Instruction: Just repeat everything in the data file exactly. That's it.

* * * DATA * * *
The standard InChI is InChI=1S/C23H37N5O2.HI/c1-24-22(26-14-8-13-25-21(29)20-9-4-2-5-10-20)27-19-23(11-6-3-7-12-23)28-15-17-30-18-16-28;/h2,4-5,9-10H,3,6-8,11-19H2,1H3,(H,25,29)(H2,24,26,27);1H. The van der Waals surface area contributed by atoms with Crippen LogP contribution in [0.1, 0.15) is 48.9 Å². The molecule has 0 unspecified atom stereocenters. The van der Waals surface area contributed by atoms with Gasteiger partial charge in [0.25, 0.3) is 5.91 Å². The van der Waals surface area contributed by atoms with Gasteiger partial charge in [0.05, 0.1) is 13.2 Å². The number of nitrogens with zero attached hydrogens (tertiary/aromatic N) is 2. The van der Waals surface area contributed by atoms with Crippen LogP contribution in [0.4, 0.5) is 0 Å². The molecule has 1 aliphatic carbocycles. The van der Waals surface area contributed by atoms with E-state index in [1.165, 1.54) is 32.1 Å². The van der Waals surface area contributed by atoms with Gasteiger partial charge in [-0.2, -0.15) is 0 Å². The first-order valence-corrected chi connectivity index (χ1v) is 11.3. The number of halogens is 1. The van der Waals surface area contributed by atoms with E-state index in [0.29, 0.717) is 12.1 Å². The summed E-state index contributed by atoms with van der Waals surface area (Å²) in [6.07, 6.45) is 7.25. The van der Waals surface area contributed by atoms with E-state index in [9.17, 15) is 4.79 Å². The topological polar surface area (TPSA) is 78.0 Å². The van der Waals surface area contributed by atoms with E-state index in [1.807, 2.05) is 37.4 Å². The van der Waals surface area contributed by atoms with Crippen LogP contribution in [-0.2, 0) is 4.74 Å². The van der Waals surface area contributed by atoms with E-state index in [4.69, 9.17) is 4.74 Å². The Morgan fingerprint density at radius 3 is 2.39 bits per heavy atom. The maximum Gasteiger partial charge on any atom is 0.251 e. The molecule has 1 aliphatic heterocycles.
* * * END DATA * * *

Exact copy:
The standard InChI is InChI=1S/C23H37N5O2.HI/c1-24-22(26-14-8-13-25-21(29)20-9-4-2-5-10-20)27-19-23(11-6-3-7-12-23)28-15-17-30-18-16-28;/h2,4-5,9-10H,3,6-8,11-19H2,1H3,(H,25,29)(H2,24,26,27);1H. The van der Waals surface area contributed by atoms with Crippen LogP contribution in [0.1, 0.15) is 48.9 Å². The molecule has 0 unspecified atom stereocenters. The van der Waals surface area contributed by atoms with Gasteiger partial charge in [0.25, 0.3) is 5.91 Å². The van der Waals surface area contributed by atoms with Gasteiger partial charge in [0.05, 0.1) is 13.2 Å². The number of nitrogens with zero attached hydrogens (tertiary/aromatic N) is 2. The van der Waals surface area contributed by atoms with Crippen LogP contribution in [0.4, 0.5) is 0 Å². The molecule has 1 aliphatic carbocycles. The van der Waals surface area contributed by atoms with E-state index in [1.165, 1.54) is 32.1 Å². The van der Waals surface area contributed by atoms with Gasteiger partial charge in [-0.2, -0.15) is 0 Å². The first-order valence-corrected chi connectivity index (χ1v) is 11.3. The number of halogens is 1. The van der Waals surface area contributed by atoms with E-state index in [0.29, 0.717) is 12.1 Å². The summed E-state index contributed by atoms with van der Waals surface area (Å²) in [6.07, 6.45) is 7.25. The van der Waals surface area contributed by atoms with E-state index in [9.17, 15) is 4.79 Å². The topological polar surface area (TPSA) is 78.0 Å². The van der Waals surface area contributed by atoms with E-state index in [1.807, 2.05) is 37.4 Å². The van der Waals surface area contributed by atoms with Crippen LogP contribution in [-0.2, 0) is 4.74 Å². The van der Waals surface area contributed by atoms with E-state index in [4.69, 9.17) is 4.74 Å². The Morgan fingerprint density at radius 3 is 2.39 bits per heavy atom. The maximum Gasteiger partial charge on any atom is 0.251 e. The molecule has 1 aliphatic heterocycles.